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1940 and 1941 dash gage ID


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Neil Morse recently did a gage and wiring repair and noticed an interesting variation in font between two gages.  I've got restored gages that have the larger font, but I am as curious as Neil in learning which gage is appropriate.  Can you fellow '40 and '41 affecionado's weigh in on this detail?

 

"Notice that the fonts are different.  I haven't figured this out -- maybe there were different fonts for 1940 and 1941, but now the font on my charge indicator/temp gauge matches the font for the gas/oil pressure gauge."

 

Gage number 1

1505548013_Temp_Ammeter(2).thumb.jpg.0194fa0b2dfe51cc67bbd467ac06e29f.jpg

 

Gage number 2

 

startup1.jpg.7a4fa1cd7265c729cb7ee86b8bec76b7.jpg

 

 

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Here are the various gauges and cars which I've seen personally, so I'll label them and maybe there's some correlation. I also have a very original and well-preserved 1940 Buick 81 coming in shortly which should have its original gauges, which should be another clue. Here's what I have in my files right now, although many of these cars are restored so it's hard to know if they were altered during the restoration:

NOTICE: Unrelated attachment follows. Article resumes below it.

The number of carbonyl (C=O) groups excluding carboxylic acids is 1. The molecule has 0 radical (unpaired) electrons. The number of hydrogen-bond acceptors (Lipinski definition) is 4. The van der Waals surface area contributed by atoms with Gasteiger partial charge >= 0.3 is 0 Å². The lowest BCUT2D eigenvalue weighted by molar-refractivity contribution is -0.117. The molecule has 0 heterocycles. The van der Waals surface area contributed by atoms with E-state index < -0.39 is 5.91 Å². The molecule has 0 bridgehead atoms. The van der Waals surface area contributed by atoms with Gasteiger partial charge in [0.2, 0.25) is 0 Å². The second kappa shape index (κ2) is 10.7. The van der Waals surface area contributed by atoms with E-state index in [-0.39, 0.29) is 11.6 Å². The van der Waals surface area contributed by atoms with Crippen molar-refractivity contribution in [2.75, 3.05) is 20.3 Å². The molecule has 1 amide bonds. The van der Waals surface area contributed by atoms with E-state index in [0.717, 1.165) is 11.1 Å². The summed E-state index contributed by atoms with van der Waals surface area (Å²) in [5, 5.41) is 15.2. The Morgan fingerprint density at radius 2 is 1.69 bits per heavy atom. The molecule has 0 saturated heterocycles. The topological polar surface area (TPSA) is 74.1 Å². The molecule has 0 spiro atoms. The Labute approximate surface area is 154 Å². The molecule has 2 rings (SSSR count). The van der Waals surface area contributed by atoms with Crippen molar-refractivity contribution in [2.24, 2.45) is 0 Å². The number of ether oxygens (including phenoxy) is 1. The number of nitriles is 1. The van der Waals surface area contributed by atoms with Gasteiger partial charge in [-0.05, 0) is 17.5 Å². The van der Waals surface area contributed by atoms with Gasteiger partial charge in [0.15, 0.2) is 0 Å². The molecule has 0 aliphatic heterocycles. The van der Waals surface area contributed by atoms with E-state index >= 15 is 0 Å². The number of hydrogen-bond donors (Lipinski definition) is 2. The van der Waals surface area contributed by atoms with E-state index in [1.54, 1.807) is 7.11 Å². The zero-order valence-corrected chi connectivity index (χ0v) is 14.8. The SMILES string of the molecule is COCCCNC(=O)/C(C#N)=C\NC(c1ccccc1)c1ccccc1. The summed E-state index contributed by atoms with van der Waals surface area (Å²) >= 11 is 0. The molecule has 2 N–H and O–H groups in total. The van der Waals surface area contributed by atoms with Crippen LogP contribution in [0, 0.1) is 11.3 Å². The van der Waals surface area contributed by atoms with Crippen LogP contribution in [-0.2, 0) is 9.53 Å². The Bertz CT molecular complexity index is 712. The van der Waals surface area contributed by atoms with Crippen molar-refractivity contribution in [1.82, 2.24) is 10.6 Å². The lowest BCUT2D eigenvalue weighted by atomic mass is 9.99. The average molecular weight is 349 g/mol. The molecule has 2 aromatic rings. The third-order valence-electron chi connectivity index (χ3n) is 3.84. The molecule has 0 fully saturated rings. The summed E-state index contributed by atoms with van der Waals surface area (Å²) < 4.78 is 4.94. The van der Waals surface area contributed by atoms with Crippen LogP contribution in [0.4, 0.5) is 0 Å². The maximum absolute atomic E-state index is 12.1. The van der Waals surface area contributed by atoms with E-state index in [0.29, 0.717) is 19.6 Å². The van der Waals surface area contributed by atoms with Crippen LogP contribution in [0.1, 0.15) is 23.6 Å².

1941 Limited 91 6-Passenger Touring Sedan. Restored but the gauges look original to me:

045.thumb.JPG.c1b99718c2f2d48f9cb4d546ba63f4aa.JPG

 

My 1941 Super 56C which was restored almost 20 years ago and won all its AACA awards in the 2000s:

051.thumb.JPG.60b80483eca76b5e00b218180552951f.JPG

 

1940 Buick Special 41. Nice restoration. Smaller font (sorry about the glare):

041.thumb.JPG.09f0bc87c4b56b1563e664dc1f6303c9.JPG

 

My 1941 Century 66S, which I'm pretty sure had its original gauges in it. Photo is small but it appears to use the larger font:

P1010008.JPG.6ea4516253fc0afca2a2008e2539de9d.JPG

 

A different 1941 Super 56C that passed through my shop briefly. Appears to have the smaller font, but hard to tell in this photo:

c4_3.JPG.9edd60ce971a90ac2d239f52448e1f7e.JPG

 

Yet another 1941 Limited 90L limousine (not mine). Looks like large font but I'm not 100% positive:

ab_4.jpg.f07d572cabb4e21a319a901c564d3949.jpg

 

 

If I had to guess I would say that the small font is 1940 since all but [maybe] one of the '41s have large font and the '40 definitely has the small font. I don't have a lot of photos of '40s that I've personally laid my hands on but like I said, I'll have a very original '40 in here shortly and will be able to offer one more data point.